In 1842, as we have said, the last volume of the Positive Philosophy was given to the public. Instead of that contentment which we like to picture as the reward of twelve years of meritorious toil devoted to the erection of a Completion
of “Positive Philosophy.”
high philosophic edifice, Comte found himself in the midst of a very sea of small troubles, of that uncompensated kind that harass without elevating, and waste a man’s spirit without softening or enlarging it. First, the jar of temperament between Comte and his wife had become so unbearable that they separated (1842). We know too little of the facts to allot blame to either of them. In spite of one or two disadvantageous facts in her career, Madame Comte seems to have uniformly comported herself towards her husband with an honourable solicitude for his well-being. Comte made her an annual allowance, and for some years after the separation they corresponded on friendly terms. Next in the list of the vexations was a lawsuit with his publisher. The publisher had inserted in the sixth volume a protest against a certain footnote, in which Comte had used some hard words about Arago. Comte threw himself into the suit with an energy worthy of Voltaire and won it. Third, and worst of all, he had prefixed a preface to the sixth volume, in which he went out of his way to rouse the enmity of the men on whom depended his annual re-election to the post of examiner for the Polytechnic school. The result was that he lost the appointment, and with it one-half of his very modest income. This was the occasion of an episode, which is of more than merely personal interest.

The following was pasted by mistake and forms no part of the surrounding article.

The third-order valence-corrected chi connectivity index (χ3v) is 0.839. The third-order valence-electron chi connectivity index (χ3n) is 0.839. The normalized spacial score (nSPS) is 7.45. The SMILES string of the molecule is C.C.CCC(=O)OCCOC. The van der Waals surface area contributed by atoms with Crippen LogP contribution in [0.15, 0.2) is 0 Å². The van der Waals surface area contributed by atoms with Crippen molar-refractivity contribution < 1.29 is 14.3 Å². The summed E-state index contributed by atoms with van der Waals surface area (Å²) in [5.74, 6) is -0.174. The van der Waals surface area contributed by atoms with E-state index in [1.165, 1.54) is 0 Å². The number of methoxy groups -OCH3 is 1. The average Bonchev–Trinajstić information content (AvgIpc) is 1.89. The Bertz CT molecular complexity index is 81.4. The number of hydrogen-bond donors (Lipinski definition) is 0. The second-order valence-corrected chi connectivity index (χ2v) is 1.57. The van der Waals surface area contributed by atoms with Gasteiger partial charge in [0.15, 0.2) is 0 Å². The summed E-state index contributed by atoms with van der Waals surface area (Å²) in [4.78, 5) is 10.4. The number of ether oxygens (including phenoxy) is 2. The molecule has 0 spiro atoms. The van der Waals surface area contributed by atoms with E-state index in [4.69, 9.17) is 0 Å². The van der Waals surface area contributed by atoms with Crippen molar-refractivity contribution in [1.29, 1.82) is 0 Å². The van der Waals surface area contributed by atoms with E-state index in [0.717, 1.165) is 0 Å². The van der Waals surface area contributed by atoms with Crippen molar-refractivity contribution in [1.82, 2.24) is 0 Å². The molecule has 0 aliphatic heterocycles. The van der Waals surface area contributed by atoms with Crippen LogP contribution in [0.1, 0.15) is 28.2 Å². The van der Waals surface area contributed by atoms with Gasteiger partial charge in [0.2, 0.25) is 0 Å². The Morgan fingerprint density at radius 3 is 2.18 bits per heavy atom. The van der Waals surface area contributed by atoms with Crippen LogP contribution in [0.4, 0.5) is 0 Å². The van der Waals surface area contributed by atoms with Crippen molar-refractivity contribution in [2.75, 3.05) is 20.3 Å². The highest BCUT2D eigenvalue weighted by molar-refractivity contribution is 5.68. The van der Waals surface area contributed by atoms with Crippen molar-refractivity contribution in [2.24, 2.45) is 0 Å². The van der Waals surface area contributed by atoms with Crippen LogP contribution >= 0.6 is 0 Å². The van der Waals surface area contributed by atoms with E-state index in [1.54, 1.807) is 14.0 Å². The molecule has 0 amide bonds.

Before 1842 Comte had been in correspondence with J. S. Mill, who had been greatly impressed by Comte’s philosophic ideas; Mill admits that his own System of Logic owes many valuable thoughts to Comte, and that, in the portion of that J. S. which treats of the logic of the moral sciences, a radical improvement in the conceptions of logical method was derived from the Positive Philosophy. Their correspondence, which was full and copious, turned principally upon the two great questions of the equality between men and women, and of the expediency and constitution of a sacerdotal or spiritual order. When Comte found himself straitened, he confided the entire circumstances to Mill. As might be supposed by those who know the affectionate anxiety with which Mill regarded the welfare of any one whom he believed to be doing good work in the world, he at once took pains to have Comte’s loss of income made up to him, until Comte should have had time to repair that loss by his own endeavour. Mill persuaded Grote, Molesworth, and Raikes Currie to advance the sum of £240. At the end of the year (1845) Comte had taken no steps to enable himself to dispense with the aid of the three Englishmen. Mill applied to them again, but with the exception of Grote, who sent a small sum, they gave Comte to understand that they expected him to earn his own living. Mill had suggested to Comte that he should write articles for the English periodicals, and expressed his own willingness to translate any such articles from the French. Comte at first fell in with the plan, but he speedily surprised and disconcerted Mill by boldly taking up the position of “high moral